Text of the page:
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A common lesson in most history classes, we all at some point learn the story of Emmett Till. Or do we? As revealed during the talkback by the playwright, and by a precocious question by a student in the audience, many current teenagers go through middle and high school without ever learning the story of the 14-year-old boy who, in 1955, was brutally murdered for whistling at a white woman in the Mississippi Delta. Or of the infamous court case where an all-white jury declared the murderers of the young black boy not guilty. If our history books are indeed forgetting Emmett Till’s story, Mike Wiley’s one-person play Dar He: The Story of Emmett Till, presented by Raleigh Little Theatre and performing September 19-22, is an artful and timely reminder.
Beginning earlier this season with Hairspray, Dar He is a part of Raleigh Little Theatre’s series highlighting the 20th century black experience. And this particular history lesson is one well worth your time. Modern lighting and effects aside, a one-person play like Dar He harks back to the ancient art of storytelling. Our storyteller, in this case, is the adept Mike Wiley. A local gem, Mike Wiley is a nationally recognized NC-based actor with a number of original solo performances under his belt. Using newspapers and a Look magazine article from the period as the source material, Wiley has constructed a masterful documentary drama that is gripping and informative to the last moment. The spectacle here was watching as Wiley adeptly transformed between dozens of characters in moments. Black, white, Southern, Northern, male, female: Wiley gave a convincing performance for each and every person involved in the life and death of Emmett Till.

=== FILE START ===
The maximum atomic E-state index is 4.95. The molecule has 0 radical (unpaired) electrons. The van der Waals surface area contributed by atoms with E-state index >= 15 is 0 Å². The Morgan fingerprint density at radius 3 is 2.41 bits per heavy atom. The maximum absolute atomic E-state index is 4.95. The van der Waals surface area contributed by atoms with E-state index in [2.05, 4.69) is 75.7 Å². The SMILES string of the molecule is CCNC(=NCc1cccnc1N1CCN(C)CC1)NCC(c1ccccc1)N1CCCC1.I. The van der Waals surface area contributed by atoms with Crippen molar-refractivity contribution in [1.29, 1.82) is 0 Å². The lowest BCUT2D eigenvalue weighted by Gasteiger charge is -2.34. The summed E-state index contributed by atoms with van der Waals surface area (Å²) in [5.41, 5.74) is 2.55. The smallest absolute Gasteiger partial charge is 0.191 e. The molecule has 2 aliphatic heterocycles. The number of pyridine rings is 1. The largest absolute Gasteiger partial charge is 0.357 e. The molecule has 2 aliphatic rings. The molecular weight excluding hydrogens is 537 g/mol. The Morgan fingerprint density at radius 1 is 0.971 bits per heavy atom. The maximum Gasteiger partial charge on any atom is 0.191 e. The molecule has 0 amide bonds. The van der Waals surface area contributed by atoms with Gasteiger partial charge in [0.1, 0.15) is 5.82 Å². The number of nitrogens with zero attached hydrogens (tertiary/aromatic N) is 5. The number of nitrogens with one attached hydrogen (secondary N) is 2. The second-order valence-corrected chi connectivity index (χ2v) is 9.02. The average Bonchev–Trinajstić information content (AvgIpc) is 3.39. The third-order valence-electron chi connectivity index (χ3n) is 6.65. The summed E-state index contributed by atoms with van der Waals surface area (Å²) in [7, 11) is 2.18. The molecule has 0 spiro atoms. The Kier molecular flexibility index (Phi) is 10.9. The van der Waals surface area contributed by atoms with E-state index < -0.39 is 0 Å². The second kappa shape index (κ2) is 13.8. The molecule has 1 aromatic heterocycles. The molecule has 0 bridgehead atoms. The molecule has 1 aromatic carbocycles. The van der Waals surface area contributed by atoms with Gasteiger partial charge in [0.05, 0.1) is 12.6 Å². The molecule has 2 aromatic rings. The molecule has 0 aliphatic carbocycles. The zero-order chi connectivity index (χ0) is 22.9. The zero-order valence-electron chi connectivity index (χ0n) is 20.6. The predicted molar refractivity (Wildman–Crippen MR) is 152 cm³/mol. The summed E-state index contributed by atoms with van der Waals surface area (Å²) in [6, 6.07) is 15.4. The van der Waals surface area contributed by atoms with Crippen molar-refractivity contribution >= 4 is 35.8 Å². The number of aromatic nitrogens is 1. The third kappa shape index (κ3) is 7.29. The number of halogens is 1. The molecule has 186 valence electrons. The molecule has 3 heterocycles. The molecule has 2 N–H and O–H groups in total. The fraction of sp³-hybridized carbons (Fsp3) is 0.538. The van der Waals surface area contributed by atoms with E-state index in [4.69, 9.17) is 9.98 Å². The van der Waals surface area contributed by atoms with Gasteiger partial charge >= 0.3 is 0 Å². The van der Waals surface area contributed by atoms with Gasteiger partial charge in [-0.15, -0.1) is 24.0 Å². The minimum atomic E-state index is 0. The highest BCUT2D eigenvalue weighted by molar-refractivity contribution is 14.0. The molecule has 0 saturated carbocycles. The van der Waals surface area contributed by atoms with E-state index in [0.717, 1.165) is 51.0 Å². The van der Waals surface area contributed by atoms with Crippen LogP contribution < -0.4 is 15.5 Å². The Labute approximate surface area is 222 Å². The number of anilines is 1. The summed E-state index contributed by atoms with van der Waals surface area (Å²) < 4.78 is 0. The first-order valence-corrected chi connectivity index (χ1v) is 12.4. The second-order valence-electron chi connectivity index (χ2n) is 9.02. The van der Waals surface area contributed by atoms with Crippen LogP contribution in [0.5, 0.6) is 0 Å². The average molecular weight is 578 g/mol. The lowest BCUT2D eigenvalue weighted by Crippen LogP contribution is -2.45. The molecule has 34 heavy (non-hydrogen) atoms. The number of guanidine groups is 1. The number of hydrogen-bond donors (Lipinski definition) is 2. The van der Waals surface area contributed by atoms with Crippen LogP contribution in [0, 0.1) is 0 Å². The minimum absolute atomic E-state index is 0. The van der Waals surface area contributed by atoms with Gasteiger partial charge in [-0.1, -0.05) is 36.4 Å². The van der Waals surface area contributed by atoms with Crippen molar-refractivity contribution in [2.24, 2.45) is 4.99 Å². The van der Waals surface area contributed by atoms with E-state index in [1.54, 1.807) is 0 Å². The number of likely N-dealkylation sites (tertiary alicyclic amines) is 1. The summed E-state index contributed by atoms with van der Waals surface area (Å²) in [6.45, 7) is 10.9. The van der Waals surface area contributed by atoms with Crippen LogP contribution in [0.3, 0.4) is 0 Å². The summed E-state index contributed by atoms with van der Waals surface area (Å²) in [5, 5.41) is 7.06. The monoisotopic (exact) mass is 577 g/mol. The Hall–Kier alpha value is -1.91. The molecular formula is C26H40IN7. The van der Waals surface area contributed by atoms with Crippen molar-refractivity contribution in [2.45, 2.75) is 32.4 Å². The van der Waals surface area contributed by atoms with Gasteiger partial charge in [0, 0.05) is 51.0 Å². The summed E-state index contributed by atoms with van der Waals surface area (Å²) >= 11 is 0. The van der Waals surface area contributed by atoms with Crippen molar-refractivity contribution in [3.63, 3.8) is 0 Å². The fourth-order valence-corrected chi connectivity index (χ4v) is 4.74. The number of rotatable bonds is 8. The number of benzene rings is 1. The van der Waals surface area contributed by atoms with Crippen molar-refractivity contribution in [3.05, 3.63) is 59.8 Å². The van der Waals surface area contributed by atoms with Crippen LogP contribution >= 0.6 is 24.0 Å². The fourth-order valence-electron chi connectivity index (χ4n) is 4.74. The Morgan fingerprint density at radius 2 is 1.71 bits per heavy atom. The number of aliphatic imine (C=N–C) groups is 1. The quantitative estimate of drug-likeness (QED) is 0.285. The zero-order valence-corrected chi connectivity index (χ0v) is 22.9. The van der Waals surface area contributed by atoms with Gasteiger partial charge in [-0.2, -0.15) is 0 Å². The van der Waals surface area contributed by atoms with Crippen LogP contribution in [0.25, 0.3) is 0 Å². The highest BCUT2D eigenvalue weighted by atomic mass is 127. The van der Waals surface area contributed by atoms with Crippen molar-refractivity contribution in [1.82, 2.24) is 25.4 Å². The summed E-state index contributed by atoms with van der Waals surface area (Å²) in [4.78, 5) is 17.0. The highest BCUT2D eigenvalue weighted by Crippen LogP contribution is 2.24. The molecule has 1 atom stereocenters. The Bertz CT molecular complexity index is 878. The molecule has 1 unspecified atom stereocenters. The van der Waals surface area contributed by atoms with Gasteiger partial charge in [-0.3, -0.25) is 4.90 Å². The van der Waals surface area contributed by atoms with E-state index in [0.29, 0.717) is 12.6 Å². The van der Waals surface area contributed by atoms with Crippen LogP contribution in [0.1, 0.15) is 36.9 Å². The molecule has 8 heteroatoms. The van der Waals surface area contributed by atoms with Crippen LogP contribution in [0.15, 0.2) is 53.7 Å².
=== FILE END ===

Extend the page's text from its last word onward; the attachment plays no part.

The murder, and very public trial, of Emmett Till is noteworthy largely because it gave light to the all too obvious, but often overlooked, secret policing of black behavior through acts of terror. We are told by one of the murderers that Mississippi is held together by “heritage…white heritage and black heritage.” And of course he means it in that order, stating in defense of his crime, “we got a heritage to protect.” Emmett’s simple act of teenage flirtation is thus deemed a dangerous act of upsetting the status quo. But to boil the murder of Emmett Till down to a simple act of evil would be a disservice to history. Wiley masterfully tells both sides of the story. To the point where we almost (almost) feel sympathy for the murderers in the aftermath of a tell-all magazine article reveals the gritty truth and damns them all over again. And we almost feel empathy for Juror Number 12 who seems more interested in going back to his daily routine than dealing out justice. But we never lose sight of the heroes, namely Emmett’s mother, who wouldn’t let the truth die, and Emmett’s uncle who bravely pointed out the murderers in court with the simple, “Dar he go.”
The lighting was simple and did not distract with only a handful of changes. Most of the play had dim lighting on the audience, making audience reactions to the play a part of the action. And indeed the audience was made part of the performance with some limited audience interaction, as when Wiley enlisted an audience member to stand-in for a juror to deliver the court’s verdict.
History has thousands of Emmett Tills: nameless men and women killed for no other reason than the color of their skin. Wiley’s play keeps the memory of these crimes alive with the hope that history will not repeat itself.
Dar He: The Story of Emmett Till continues through Monday, September 22 (a morning performance). For more details on this production, please view the sidebar.